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The Rational Clinical Examination
November 10, 2010

Does This Patient Have Malaria?

JAMA. 2010;304(18):2048-2056. doi:10.1001/jama.2010.1578

Context Malaria commonly infects residents of and travelers to tropical regions. The clinical features of infection are notoriously nonspecific but have not been comprehensively evaluated.

Objective To systematically review and synthesize data related to the predictive value of clinical findings for the diagnosis of malaria in endemic areas and in travelers returning from endemic areas.

Data Sources, Study Selection, and Data Extraction The databases of MEDLINE and EMBASE (1950-July 2010) were searched to identify studies published in the English language of endemic and “imported” (acquired during travel) malaria. Additional studies were identified from reference lists. Studies were included that had patients suspected of having acute malaria (usually because of fever) and compared the presence or absence of clinical findings with blood smear confirmation. Two authors independently identified studies, appraised study quality, and extracted data on the patient population, outcome assessment, and clinical findings. Differences between reviewers were resolved by consensus.

Data Synthesis Fourteen studies for endemic malaria were identified that met review criteria. Individual symptoms are of limited diagnostic utility but presence of splenomegaly (summary likelihood ratio [LR], 3.3; 95% confidence interval [CI], 2.0-4.7) or hepatomegaly (summary LR, 2.4; 95% CI, 1.6-3.6) make malaria more likely. Combinations of findings can affect the likelihood of malaria, but their performance varies by setting. Seven studies of imported malaria were identified. The presence of fever (LR, 5.1; 95% CI, 4.9-5.3), splenomegaly (summary LR, 6.5; 95% CI, 3.9-11.0), hyperbilirubinemia (LR, 7.3; 95% CI, 5.5-9.6), or thrombocytopenia (summary LR, 5.6; 95% CI, 4.1-7.5) make malaria more likely.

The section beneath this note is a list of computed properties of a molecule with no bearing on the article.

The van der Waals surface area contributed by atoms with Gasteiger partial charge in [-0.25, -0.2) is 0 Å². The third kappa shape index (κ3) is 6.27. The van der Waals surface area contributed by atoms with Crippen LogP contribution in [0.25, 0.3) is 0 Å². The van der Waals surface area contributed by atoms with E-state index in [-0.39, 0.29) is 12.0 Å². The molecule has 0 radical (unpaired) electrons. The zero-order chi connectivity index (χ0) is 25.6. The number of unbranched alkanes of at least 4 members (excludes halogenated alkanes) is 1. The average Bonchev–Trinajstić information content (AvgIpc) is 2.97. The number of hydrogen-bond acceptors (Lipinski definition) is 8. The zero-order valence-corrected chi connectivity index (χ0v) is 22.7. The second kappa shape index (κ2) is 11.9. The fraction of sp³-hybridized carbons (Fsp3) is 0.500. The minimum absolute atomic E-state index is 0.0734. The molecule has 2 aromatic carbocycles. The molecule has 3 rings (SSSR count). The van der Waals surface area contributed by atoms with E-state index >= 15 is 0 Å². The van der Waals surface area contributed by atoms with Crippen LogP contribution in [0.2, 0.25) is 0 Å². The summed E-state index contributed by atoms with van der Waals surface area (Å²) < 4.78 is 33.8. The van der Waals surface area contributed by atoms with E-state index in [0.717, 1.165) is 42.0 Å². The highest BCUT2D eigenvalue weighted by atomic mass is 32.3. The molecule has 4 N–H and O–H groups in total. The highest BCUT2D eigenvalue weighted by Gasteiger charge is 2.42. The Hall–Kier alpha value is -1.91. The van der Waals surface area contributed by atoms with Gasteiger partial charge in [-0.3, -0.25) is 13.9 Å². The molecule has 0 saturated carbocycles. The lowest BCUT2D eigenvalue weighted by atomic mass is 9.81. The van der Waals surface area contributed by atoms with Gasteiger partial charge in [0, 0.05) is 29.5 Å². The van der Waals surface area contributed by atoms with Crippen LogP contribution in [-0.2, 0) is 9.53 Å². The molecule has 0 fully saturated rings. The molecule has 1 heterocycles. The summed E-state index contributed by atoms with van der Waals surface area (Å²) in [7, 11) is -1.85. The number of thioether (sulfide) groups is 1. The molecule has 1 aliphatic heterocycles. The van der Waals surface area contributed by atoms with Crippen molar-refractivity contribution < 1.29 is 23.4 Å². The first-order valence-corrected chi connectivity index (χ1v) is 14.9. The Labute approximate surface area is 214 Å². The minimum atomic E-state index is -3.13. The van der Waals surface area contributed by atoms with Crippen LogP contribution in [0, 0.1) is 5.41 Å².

Conclusions In endemic areas, the likelihood of malaria is increased by the presence of splenomegaly and hepatomegaly but individual findings are of limited utility and cannot reliably exclude malaria; combinations of findings may be useful to stratify risk in patients. In returning travelers, the clinical assessment can provide substantial diagnostic benefit, although all patients still require laboratory testing because malaria can be rapidly fatal.